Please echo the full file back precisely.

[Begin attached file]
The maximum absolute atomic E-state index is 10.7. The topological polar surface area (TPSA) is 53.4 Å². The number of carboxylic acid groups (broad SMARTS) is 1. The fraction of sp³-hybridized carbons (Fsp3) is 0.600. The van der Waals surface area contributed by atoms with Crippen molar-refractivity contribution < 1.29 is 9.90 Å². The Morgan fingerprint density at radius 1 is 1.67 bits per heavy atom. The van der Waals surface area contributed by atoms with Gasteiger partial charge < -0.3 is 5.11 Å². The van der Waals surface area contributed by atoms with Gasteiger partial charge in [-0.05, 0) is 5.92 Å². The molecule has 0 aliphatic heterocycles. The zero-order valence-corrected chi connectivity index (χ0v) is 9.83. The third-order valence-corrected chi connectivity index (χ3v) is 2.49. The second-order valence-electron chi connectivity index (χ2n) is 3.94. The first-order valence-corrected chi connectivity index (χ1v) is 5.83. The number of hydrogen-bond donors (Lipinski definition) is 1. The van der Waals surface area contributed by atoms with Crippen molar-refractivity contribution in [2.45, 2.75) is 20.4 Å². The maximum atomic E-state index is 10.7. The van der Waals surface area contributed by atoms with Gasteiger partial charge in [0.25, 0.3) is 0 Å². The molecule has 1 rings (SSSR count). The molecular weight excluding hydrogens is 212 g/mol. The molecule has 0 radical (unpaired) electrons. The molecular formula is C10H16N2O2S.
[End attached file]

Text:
The maximum absolute atomic E-state index is 10.7. The topological polar surface area (TPSA) is 53.4 Å². The number of carboxylic acid groups (broad SMARTS) is 1. The fraction of sp³-hybridized carbons (Fsp3) is 0.600. The van der Waals surface area contributed by atoms with Crippen molar-refractivity contribution < 1.29 is 9.90 Å². The Morgan fingerprint density at radius 1 is 1.67 bits per heavy atom. The van der Waals surface area contributed by atoms with Gasteiger partial charge < -0.3 is 5.11 Å². The van der Waals surface area contributed by atoms with Gasteiger partial charge in [-0.05, 0) is 5.92 Å². The molecule has 0 aliphatic heterocycles. The zero-order valence-corrected chi connectivity index (χ0v) is 9.83. The third-order valence-corrected chi connectivity index (χ3v) is 2.49. The second-order valence-electron chi connectivity index (χ2n) is 3.94. The first-order valence-corrected chi connectivity index (χ1v) is 5.83. The number of hydrogen-bond donors (Lipinski definition) is 1. The van der Waals surface area contributed by atoms with Crippen molar-refractivity contribution in [2.45, 2.75) is 20.4 Å². The maximum atomic E-state index is 10.7. The van der Waals surface area contributed by atoms with Gasteiger partial charge in [0.25, 0.3) is 0 Å². The molecule has 1 rings (SSSR count). The molecular weight excluding hydrogens is 212 g/mol. The molecule has 0 radical (unpaired) electrons. The molecular formula is C10H16N2O2S.